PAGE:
Fact, Fiction And Opus Dei

The bestselling novel ‘The Da Vinci Code’ puts the Catholic sect in the spotlight’s harsh glare. Some who have left call the group manipulative and cult-like, but adherents cast it in a soft light

The “Da Vinci Code” is the page-turner of the summer, a sizzling mystery in which the plot revolves, in part, around a blindly obedient member of the Catholic organization Opus Dei who commits murder to conceal ancient evidence that the group believes would destroy the Christian faith.

Of course, it’s fiction. But in the front of the book, a page headlined “FACT” offers this description of Opus Dei: “a deeply devout Catholic sect that has been the topic of recent controversy due to reports of brainwashing, coercion and a dangerous practice known as ‘corporal mortification.'”

Author Dan Brown has said that his best-selling novel is meticulously researched. But that doesn’t sit well with Opus Dei. From the sparkling 17-story, $47-million Manhattan offices it opened two years ago on Lexington Avenue, the organization says it has been trying to correct the record – not an easy thing to do with a book that ran to the top of every major bestseller list and was optioned to Columbia Pictures. Brian Finnerty, Opus Dei’s U.S. communications director, said a letter was sent asking Doubleday to remove the “FACT” page and to correct such claims as the novel’s notion that Opus Dei had drugged college students to recruit them.

“I think people reading the book will be confused as to what’s fact and what’s fiction,” said Finnerty, adding that Opus Dei is simply an organization devoted to helping laypeople lead holy lives. Doubleday has turned down Opus Dei, said Finnerty, who would not comment on whether the letter was a prelude to legal action. “We hope that they’ll still make corrections in it. We’ll see what happens in the future.”

Even critics of Opus Dei say Brown’s novel grossly exaggerates. “The author is using Opus Dei as sort of a cardboard villain. I have to feel sorry for Opus Dei for continually being cast this way,” said the Rev. James Martin, associate editor of America weekly and author of a 1995 article in a Jesuit magazine that criticized Opus Dei.

Experts also reject some of the research passed off in other parts of the novel, which cleverly packages the stories of the Knights of the Templars, Leonardo Da Vinci, the Priory of Sion, the Holy Grail and Mary Magdalene into a whodunit. They say the novel’s elaborate claims that Mary Magdalene gave birth to Jesus’ children are over the scholarly edge.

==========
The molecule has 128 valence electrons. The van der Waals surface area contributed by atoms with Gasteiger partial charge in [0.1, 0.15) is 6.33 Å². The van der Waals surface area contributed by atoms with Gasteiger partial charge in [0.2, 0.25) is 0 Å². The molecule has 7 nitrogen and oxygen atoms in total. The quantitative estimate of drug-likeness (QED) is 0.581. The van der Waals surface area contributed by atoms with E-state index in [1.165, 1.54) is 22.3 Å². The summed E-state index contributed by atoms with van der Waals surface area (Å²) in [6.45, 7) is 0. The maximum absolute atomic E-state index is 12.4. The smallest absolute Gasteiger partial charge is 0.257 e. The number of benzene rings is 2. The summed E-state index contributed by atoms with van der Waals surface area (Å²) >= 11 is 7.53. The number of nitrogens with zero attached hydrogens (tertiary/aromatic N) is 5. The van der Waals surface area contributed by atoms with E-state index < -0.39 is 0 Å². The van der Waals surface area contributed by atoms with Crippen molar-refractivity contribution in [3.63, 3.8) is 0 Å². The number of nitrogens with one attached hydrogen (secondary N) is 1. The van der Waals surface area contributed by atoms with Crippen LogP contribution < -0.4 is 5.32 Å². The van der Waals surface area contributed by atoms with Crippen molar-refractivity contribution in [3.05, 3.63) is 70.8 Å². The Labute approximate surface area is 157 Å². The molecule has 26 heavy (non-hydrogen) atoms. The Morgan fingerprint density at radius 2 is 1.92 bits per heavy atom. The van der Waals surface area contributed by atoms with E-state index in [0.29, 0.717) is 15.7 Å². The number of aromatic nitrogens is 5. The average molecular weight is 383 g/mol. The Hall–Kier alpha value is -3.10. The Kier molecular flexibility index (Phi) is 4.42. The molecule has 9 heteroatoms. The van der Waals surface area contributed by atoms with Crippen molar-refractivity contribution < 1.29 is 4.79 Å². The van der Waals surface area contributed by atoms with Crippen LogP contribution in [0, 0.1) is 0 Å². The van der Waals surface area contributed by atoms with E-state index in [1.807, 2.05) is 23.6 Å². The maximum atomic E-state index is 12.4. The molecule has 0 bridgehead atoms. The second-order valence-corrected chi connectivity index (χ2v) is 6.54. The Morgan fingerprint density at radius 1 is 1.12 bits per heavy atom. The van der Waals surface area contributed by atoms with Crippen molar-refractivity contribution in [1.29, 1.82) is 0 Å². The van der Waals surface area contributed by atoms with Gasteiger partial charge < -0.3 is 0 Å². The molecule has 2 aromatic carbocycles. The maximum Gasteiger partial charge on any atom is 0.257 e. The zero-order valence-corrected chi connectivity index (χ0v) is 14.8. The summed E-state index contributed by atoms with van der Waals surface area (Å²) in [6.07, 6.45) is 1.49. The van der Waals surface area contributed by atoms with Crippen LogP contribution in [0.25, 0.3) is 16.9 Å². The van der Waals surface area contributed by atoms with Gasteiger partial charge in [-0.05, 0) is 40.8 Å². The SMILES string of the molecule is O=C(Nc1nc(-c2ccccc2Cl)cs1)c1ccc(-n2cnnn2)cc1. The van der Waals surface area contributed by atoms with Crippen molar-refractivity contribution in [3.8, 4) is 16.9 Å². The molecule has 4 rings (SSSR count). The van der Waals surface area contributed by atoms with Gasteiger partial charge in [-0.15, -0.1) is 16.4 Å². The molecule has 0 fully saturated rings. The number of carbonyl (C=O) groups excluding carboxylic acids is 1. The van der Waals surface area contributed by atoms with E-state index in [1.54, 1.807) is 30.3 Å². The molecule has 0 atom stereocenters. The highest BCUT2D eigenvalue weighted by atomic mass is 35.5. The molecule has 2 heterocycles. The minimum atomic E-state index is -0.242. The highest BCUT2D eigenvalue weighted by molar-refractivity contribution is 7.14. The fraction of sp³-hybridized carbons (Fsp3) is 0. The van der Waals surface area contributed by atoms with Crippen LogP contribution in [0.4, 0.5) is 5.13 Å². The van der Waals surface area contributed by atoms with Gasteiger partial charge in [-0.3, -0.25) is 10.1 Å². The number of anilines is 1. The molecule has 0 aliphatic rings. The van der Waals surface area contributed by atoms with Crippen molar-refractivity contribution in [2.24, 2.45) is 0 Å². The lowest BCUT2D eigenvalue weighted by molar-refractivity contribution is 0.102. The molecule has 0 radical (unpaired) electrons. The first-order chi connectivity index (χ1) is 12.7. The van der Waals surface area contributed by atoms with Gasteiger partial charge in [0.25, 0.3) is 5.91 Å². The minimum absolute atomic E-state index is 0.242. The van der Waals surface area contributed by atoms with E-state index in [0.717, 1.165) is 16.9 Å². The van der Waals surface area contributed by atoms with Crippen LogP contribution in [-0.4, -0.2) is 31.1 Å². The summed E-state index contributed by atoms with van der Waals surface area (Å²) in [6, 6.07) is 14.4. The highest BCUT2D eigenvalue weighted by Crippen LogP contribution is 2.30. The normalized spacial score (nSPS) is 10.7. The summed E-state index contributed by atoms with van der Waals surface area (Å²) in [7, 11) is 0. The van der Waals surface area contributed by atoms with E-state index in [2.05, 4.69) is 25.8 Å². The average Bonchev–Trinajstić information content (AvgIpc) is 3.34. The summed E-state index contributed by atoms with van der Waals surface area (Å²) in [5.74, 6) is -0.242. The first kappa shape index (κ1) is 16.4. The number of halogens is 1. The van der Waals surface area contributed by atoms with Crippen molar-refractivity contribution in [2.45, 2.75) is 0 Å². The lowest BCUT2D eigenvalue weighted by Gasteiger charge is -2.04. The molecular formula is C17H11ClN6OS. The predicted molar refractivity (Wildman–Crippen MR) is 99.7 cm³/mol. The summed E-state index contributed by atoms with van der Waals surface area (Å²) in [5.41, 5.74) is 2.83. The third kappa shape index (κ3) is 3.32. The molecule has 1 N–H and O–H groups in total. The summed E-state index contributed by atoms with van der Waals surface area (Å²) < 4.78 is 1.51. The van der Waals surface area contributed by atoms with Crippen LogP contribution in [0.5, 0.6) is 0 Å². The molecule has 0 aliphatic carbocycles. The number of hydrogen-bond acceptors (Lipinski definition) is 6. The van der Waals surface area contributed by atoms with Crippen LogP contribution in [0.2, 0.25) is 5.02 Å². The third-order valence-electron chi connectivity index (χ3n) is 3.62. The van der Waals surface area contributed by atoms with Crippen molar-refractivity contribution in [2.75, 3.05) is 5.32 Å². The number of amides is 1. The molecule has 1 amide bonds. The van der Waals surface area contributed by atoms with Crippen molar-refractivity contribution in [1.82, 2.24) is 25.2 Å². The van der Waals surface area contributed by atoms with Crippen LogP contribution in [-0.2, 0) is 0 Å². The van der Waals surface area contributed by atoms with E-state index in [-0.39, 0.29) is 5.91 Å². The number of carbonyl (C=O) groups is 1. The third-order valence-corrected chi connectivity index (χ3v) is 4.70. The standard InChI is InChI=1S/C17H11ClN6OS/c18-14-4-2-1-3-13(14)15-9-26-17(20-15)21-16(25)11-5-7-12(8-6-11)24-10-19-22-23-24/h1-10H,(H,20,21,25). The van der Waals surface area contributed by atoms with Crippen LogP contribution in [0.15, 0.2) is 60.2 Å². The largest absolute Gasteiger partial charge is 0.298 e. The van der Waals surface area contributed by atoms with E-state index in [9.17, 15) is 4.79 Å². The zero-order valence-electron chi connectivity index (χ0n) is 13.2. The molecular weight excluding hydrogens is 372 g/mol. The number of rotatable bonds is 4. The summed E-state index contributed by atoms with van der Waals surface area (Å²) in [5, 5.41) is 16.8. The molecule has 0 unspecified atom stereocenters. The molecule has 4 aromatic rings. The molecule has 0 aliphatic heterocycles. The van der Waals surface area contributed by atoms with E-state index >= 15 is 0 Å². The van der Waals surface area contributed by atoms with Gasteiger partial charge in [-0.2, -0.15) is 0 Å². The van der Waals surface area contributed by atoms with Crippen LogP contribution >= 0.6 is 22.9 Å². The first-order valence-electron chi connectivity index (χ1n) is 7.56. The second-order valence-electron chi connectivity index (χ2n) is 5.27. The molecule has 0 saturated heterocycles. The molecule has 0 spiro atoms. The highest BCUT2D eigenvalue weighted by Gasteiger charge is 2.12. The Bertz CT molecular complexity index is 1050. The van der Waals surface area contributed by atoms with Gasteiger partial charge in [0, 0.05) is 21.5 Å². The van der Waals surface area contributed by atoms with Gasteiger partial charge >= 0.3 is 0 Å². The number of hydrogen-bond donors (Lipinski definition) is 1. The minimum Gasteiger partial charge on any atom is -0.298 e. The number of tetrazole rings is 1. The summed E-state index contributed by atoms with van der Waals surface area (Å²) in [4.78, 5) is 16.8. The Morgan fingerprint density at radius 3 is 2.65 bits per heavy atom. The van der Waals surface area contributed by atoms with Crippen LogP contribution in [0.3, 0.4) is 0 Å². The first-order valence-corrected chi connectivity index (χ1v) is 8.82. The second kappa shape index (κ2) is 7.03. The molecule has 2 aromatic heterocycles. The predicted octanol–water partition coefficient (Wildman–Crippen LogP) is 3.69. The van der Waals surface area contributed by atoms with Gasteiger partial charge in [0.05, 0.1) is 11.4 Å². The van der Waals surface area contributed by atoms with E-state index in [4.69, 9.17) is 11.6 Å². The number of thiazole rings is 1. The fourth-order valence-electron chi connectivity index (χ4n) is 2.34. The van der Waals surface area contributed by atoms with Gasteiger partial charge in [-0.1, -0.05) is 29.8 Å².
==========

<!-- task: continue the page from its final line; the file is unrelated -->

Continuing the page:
“Not even the fringe,” said Pheme Perkins, a New Testament scholar at Boston College. She added: “Nice tale, but not history.” And William Petersen, director of religious studies at Penn State, said that despite all the speculation about Mary Magdalene, “We know next to nothing.”

Doubleday did not return repeated calls and Brown’s agent, Heidi Lange, said he was not available to comment. On his Web page, he asserts his story’s authenticity. “I worked very hard to create a fair and balanced depiction of Opus Dei,” Brown says. “Their portrayal in the novel is based on more than a dozen books written about Opus Dei, as well as on my own personal interviews with current and former members.”

But it’s not so easy to sort out fact from fiction about Opus Dei.

Msgr. Josemaria Escriva founded the organization in 1928 in Spain, insisting that laypeople as well as clergy were called to holiness. He set out a detailed, stringent spiritual discipline, which includes basics that many other Catholics follow, such as daily Mass, prayer and spiritual reading. But Opus Dei, which means “Work of God,” veers from the modern Catholic mainstream with such practices as banning books, encouraging members to inflict pain on themselves and consigning women to do all domestic work.

Members speak of the organization in glowing terms, noting that Escriva was declared a saint last year. “If the founder was just canonized, he had to be doing something right,” one former member said.

Yet a steady stream of former members portrays the group as manipulative and even cult-like. “We’ve heard from too many former members who say the same thing,” said Dianne DiNicola, a Pittsfield, Mass., woman who started the Opus Dei Awareness Network after resorting to an intervention expert to get her daughter to leave the group. “They control a person’s environment, their mail is read, what they watch on TV is monitored,” said DiNicola.

Martin said trouble spots include Opus Dei’s recruiting practices, view of gender roles and “penchant for secrecy.” But, he said, “I think that 90 percent of what Opus Dei does is good and holy and beneficial to the church.”

Robert Royal, president of the Washington-based Faith and Reason Institute, said Opus Dei has “a kind of energizing spirit” that has attracted many well-educated young people. “I don’t know many Catholic things that have that kind of juice,” he said. “It’s kind of remarkable. I think the attack on it is because it’s been successful and it’s been powerful in its kind of way.”

Opus Dei members point out that Escriva’s emphasis on helping laypeople seek holiness in everyday life was later a goal of the Second Vatican Council, during the 1960s. In 1982, Pope John Paul II made Opus Dei a personal prelature, a sort of diocese without boundaries, defined by membership rather than geography.

Today, Opus Dei says it has 85,000 members, including 3,000 in the United States. The membership includes 1,820 priests. About 30 percent of the members, known as “numeraries,” adhere to the strictest provisions: They are celibate, donate all their income to Opus Dei and live communally. They are not called monks and do not wear robes, like Brown’s murderous character Silas. Most of the remaining 70 percent are “supernumeraries,” who agree to a regular routine of prayer and meetings with a spiritual director, but marry and live with their families.

Nassau District Attorney Denis Dillon said he was a supernumerary for nine years, but left several years ago because his job didn’t allow time for all the meetings, prayer circles and discussion groups he was expected to attend.

“You’re under a contractual obligation of obedience to your superiors if you’re a member,” he said. Dillon remains a “cooperator,” a nonmember who contributes money and prayer, and said he still tries to follow Opus Dei’s spiritual guidelines.

Sharon Clasen, who joined while a student at Boston College in the 1980s, said she wasn’t prepared for how controlling Opus Dei would be when she moved from supernumerary to numerary.